I guess one of the key concepts in society at the moment is the concept of power. This is especially true when we are thinking about communication. The people who do the communicating have power over those to whom they communicate. They manipulate the information to their own ends and so cannot ultimately be trusted.
As I understand it, that's just basic pop postmodernism. Yet it's amazing to me that, while it is widely understood (though not perhaps widely articulated) in society, people seem to be surprised at the consequences. For example, it explains very well the disillusionment with politicians. If everyone is communicating primarily to gain or exercise power over you, then you cannot trust their information. Politicians cannot be trusted, though there still seems to be a residual (and inconsistent and unjustified) level of trust for the media.
This mistrust applies also when we try to communicate the Christian message. In my experience, people are happy to think about or talk about Jesus, or what Christianity means to me, or anything like that. But they are not happy and rapidly get uncomfortable if the conversation turns to them and Jesus' claims to authority over them. The obvious reason for this is that it has suddenly become personal - the stakes have been raised and what is said now might have a moral cost to them as well. After all,
The light has come into the world, and people loved the darkness rather than the light because their deeds were evil. For everyone who does wicked things hates the light and does not come to the light, lest his deeds should be exposed.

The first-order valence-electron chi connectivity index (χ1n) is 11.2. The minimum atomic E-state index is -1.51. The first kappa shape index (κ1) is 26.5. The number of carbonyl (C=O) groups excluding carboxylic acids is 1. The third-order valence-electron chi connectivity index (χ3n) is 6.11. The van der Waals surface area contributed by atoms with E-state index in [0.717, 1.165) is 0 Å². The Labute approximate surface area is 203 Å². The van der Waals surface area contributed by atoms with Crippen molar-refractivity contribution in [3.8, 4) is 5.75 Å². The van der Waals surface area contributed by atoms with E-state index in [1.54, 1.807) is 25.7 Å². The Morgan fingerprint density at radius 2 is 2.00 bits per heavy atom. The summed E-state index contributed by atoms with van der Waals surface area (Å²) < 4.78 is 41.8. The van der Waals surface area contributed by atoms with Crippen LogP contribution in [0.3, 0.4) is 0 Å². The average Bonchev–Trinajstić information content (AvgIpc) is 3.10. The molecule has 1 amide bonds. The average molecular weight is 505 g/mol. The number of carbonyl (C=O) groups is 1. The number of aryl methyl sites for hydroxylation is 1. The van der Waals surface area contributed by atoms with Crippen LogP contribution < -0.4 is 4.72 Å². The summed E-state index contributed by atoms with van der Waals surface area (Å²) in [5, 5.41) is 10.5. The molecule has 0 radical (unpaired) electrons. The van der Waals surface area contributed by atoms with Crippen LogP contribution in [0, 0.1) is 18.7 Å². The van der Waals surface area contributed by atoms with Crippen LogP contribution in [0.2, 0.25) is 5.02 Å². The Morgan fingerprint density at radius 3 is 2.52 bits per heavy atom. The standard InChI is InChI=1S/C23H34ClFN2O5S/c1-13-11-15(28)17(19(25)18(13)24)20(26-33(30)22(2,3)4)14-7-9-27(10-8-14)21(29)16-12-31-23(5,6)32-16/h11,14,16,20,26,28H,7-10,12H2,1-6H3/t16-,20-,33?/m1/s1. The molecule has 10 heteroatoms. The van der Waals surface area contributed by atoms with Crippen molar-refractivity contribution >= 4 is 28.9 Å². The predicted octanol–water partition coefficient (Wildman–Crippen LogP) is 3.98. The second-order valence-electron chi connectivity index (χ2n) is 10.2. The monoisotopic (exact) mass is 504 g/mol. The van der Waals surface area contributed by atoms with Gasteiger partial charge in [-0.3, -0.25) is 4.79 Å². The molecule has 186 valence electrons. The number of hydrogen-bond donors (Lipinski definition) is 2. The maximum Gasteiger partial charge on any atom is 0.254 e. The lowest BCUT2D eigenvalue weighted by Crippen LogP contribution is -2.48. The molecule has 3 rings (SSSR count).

John 3:19-20, ESV
I'd like to suggest there might be another reason as well, one which is an unhelpful obstacle we put in people's way. When we start speaking about Jesus' authority over other people, we are implicitly making a claim to power over them. All of a sudden, instead of being their friend, we have become a politician - someone who is communicating with the aim of gaining power, and so therefore we can no longer be trusted. We are doing just the same thing as the world does.
One of the many great things about the Bible is that this is already dealt with. We can see, for example, how Jesus used his great authority over people.
[Jesus], though he was in the form of God, did not count equality with God a thing to be grasped, but made himself nothing, taking the form of a servant, being born in the likeness of men. And being found in human form, he humbled himself by becoming obedient to the point of death, even death on a cross.
Philippians 2:6-8, ESV
Jesus used his authority and his power to make himself nothing. He did the exact opposite of what so many in the world do. He communicted with us by becoming nothing. Amazingly counter-cultural and amazingly attractive.
We see something similar in Paul's approach to speaking about Jesus:
For what we proclaim is not ourselves, but Jesus Christ as Lord, with ourselves as your servants [δουλους - slaves] for Jesus' sake.
2 Corinthians 4:5, ESV
Paul's approach seems to be still to make the claims of Jesus' authority, but to do so being very very clear that he himself is not gaining power in this claim, but that he is a servant, even a slave, of the people to whom he is speaking.
I hope and pray that I will be enabled, by God's mighty power, to do the same.